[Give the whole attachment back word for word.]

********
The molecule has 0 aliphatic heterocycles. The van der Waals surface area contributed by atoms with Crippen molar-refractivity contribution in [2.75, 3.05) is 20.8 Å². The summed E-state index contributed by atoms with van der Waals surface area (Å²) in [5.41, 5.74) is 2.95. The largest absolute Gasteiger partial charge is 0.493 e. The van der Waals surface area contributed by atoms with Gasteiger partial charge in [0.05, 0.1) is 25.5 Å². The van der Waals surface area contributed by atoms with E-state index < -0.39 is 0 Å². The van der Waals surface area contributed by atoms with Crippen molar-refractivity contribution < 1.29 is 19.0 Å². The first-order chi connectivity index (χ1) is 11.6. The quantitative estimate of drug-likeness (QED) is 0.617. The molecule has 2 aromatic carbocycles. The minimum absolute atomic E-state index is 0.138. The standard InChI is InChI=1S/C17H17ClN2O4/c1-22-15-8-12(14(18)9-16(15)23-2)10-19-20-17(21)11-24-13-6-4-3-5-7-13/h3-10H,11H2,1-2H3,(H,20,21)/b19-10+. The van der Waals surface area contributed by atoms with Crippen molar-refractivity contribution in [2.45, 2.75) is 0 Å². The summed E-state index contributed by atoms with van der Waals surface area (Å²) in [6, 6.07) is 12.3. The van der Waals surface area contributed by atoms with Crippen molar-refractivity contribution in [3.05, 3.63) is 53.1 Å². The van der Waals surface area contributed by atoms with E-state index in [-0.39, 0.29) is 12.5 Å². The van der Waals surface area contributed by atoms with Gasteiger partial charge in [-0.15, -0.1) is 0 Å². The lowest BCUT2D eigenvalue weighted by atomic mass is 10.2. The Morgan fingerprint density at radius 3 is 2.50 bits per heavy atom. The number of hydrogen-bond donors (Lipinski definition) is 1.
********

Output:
The molecule has 0 aliphatic heterocycles. The van der Waals surface area contributed by atoms with Crippen molar-refractivity contribution in [2.75, 3.05) is 20.8 Å². The summed E-state index contributed by atoms with van der Waals surface area (Å²) in [5.41, 5.74) is 2.95. The largest absolute Gasteiger partial charge is 0.493 e. The van der Waals surface area contributed by atoms with Gasteiger partial charge in [0.05, 0.1) is 25.5 Å². The van der Waals surface area contributed by atoms with E-state index < -0.39 is 0 Å². The van der Waals surface area contributed by atoms with Crippen molar-refractivity contribution < 1.29 is 19.0 Å². The first-order chi connectivity index (χ1) is 11.6. The quantitative estimate of drug-likeness (QED) is 0.617. The molecule has 2 aromatic carbocycles. The minimum absolute atomic E-state index is 0.138. The standard InChI is InChI=1S/C17H17ClN2O4/c1-22-15-8-12(14(18)9-16(15)23-2)10-19-20-17(21)11-24-13-6-4-3-5-7-13/h3-10H,11H2,1-2H3,(H,20,21)/b19-10+. The van der Waals surface area contributed by atoms with Crippen molar-refractivity contribution in [2.45, 2.75) is 0 Å². The summed E-state index contributed by atoms with van der Waals surface area (Å²) in [6, 6.07) is 12.3. The van der Waals surface area contributed by atoms with Crippen molar-refractivity contribution in [3.05, 3.63) is 53.1 Å². The van der Waals surface area contributed by atoms with E-state index in [-0.39, 0.29) is 12.5 Å². The van der Waals surface area contributed by atoms with Gasteiger partial charge in [-0.15, -0.1) is 0 Å². The lowest BCUT2D eigenvalue weighted by atomic mass is 10.2. The Morgan fingerprint density at radius 3 is 2.50 bits per heavy atom. The number of hydrogen-bond donors (Lipinski definition) is 1.